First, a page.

The 1992 Framework Cooperation Agreement is the basis for bilateral cooperation between Paraguay and the European Union. Priorities of the technical and financial cooperation are established in multiannual indicative programmes, which run for seven years. The design of the current 2014-2020 Multiannual Indicative Programme is based on priorities established in the Sustainable Development Goals of the United Nations, the EU Agenda for Change, the European Consensus on Development, national priorities and the division of work defined within the context of the joint programme between the European Union and its member states. The programme has allocated a total budget of €168 million as non-repayable cooperation funds to Paraguay. The Government of Paraguay and the EU have together decided to focus this joint work on the following four priority sectors, in line with the 2015-2030 National Development Plan.
The sums involved and principal objectives of these sectors are as follows:
The issues of gender and the environment constitute an ongoing priority common to the EU and to its cooperation with Paraguay. The EU is also committed to the Sustainable Development Goals for 2030.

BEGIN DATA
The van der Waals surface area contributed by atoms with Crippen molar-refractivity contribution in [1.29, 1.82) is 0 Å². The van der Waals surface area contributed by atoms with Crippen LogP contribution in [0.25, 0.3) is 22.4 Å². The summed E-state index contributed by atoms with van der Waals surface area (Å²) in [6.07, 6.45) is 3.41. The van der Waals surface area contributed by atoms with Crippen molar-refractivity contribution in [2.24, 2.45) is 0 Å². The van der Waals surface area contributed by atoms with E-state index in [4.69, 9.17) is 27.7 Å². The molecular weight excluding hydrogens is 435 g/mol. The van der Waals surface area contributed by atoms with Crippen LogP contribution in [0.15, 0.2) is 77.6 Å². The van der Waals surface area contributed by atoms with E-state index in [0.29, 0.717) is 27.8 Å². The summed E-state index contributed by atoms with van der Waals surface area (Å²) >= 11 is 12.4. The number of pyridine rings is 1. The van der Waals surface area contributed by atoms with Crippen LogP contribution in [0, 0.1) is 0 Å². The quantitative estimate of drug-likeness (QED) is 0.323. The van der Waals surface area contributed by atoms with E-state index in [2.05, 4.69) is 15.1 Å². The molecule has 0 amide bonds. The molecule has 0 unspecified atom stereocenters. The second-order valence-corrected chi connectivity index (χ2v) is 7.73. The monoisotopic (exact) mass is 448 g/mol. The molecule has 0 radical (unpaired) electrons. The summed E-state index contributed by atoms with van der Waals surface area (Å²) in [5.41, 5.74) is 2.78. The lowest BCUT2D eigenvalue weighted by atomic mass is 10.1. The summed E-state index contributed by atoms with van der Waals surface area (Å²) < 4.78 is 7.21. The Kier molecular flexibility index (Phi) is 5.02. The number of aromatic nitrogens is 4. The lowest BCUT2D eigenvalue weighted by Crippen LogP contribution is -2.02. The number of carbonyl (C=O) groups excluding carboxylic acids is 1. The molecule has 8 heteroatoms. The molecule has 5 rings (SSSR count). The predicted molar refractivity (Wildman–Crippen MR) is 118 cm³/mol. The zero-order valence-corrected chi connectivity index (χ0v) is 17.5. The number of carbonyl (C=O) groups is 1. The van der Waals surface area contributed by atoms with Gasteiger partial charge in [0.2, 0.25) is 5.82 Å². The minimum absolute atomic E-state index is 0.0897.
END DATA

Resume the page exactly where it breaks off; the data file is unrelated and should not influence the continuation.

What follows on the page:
In addition to the 2014-2020 bilateral technical and financial cooperation, the European Union provides other kinds of support:
The EU supports the contribution of civil society and local authorities in matters such as human rights and democracy and the development of a better organised civil society. This support is managed through open calls for proposals.
Regional cooperation programmes strengthen relations between Latin America and the European Union by exchanging experiences and creating networks while creating ties between the countries within the region. They help efforts in the region to reduce poverty and increase sustainable and inclusive growth.
The 2014-2020 Regional Programme for Latin America amounts to €805 million. It is focused on the following areas:
Several programmes for regional cooperation between the European Union and Latin America will work on these areas, including EUROsocial+, which promotes policies that further social cohesion; AL-Invest 5.0, which focuses on improving the ability of SMEs in Latin America to enter global markets; LAIF, which is a system that enables the financing of infrastructures in sectors such as energy and transport; EUROCLIMA+, which facilitates cooperation between the European Union and Latin America on climate change; COPOLAD II, for matters related to the design and implementation of drug policies; and EL PAcCTO concerning the rule of law and public security.